• Clingy MacGuffin: Sergio Starman's act involves a character, implied to have had an unhappy break-up, trying to throw away his wedding ring, only for it to keep reappearing. He also screws up and disposes of his wife's photo, and it keeps reappearing too.
  • Commercial Break Cliffhanger: Generally avoided, with one or two complete acts in each program segment. However, when Penn & Teller do their water tank finale (which runs around ten minutes and can't be edited down without losing the effect) at the end of the first season, there's a commercial break at the point where Penn realizes the trick has gone horribly wrong.
  • Creepy Doll: The centerpiece of Aiden Sinclair's spiritualism-themed act is a doll that's supposedly possessed by a former owner who died violently, and which moves apparently by itself at one point in the act.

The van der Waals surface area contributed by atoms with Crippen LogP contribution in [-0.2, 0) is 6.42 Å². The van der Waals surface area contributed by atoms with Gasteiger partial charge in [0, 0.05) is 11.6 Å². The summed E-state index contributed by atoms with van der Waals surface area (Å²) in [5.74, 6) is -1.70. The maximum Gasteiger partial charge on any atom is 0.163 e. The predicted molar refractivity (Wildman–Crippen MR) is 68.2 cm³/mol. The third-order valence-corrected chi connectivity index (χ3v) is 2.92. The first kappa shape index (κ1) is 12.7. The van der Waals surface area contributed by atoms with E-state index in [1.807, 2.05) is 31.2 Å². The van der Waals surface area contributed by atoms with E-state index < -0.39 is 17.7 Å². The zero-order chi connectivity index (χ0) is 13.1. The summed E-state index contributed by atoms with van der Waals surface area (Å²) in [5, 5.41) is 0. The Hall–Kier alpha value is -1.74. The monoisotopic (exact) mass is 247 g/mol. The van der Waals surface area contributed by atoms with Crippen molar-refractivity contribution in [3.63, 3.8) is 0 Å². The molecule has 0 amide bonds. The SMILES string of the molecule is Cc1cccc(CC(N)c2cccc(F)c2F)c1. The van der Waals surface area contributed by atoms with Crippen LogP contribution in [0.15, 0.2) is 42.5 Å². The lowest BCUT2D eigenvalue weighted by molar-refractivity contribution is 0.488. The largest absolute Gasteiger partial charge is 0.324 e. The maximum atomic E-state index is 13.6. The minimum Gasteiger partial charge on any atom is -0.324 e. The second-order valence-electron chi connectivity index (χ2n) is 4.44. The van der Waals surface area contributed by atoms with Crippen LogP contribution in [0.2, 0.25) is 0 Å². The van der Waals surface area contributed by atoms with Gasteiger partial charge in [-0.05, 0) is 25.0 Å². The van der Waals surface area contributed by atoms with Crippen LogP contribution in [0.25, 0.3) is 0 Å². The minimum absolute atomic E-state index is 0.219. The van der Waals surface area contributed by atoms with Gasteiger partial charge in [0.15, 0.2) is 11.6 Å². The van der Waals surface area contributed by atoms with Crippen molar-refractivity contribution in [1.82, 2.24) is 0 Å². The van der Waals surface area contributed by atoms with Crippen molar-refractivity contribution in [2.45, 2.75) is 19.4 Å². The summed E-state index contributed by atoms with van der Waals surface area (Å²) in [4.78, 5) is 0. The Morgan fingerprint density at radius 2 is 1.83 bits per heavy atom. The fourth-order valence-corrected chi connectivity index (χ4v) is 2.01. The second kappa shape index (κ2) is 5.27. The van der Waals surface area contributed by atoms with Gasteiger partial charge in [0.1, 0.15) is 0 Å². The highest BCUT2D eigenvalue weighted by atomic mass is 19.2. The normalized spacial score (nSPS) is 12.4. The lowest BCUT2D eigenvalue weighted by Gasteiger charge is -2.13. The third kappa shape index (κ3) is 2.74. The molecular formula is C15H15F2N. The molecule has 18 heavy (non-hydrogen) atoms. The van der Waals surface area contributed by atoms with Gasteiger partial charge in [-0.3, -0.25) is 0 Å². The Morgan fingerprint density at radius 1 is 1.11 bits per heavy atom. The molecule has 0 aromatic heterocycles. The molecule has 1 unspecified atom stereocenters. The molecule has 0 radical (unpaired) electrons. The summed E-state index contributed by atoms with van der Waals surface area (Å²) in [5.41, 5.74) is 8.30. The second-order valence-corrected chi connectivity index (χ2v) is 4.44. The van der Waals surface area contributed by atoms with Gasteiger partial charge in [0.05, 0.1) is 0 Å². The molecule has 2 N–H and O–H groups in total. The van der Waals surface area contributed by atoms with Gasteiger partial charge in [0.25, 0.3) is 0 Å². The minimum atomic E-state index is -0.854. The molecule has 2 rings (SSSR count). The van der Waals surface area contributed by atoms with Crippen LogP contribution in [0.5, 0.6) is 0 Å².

• Cryptic Conversation: Because Penn & Teller don't want to reveal how other magicians perform their tricks, Penn will often speak in a combination of magic terminology, clues, and insinuations with the performers often responding in kind. For most fans and viewers, the only thing understandable about those conversations is when they end with "Fooled" or "Not fooled".
  • Defeating the Undefeatable: A lot of the acts that appear on Fool Us regard doing exactly that — fooling Penn & Teller with their routines — as this trope, and flat out admit that since the duo have been in the business for so long, the odds of pulling it off are very slim.
  • Don't Try This at Home:
    • Jonathan makes the disclaimer after Teller does his needle-swallowing routine at the end of one episode, and before Penn and Teller do their "Magic Bullet" routine at the end of another says that viewers should not try to replicate it at home "or anywhere else".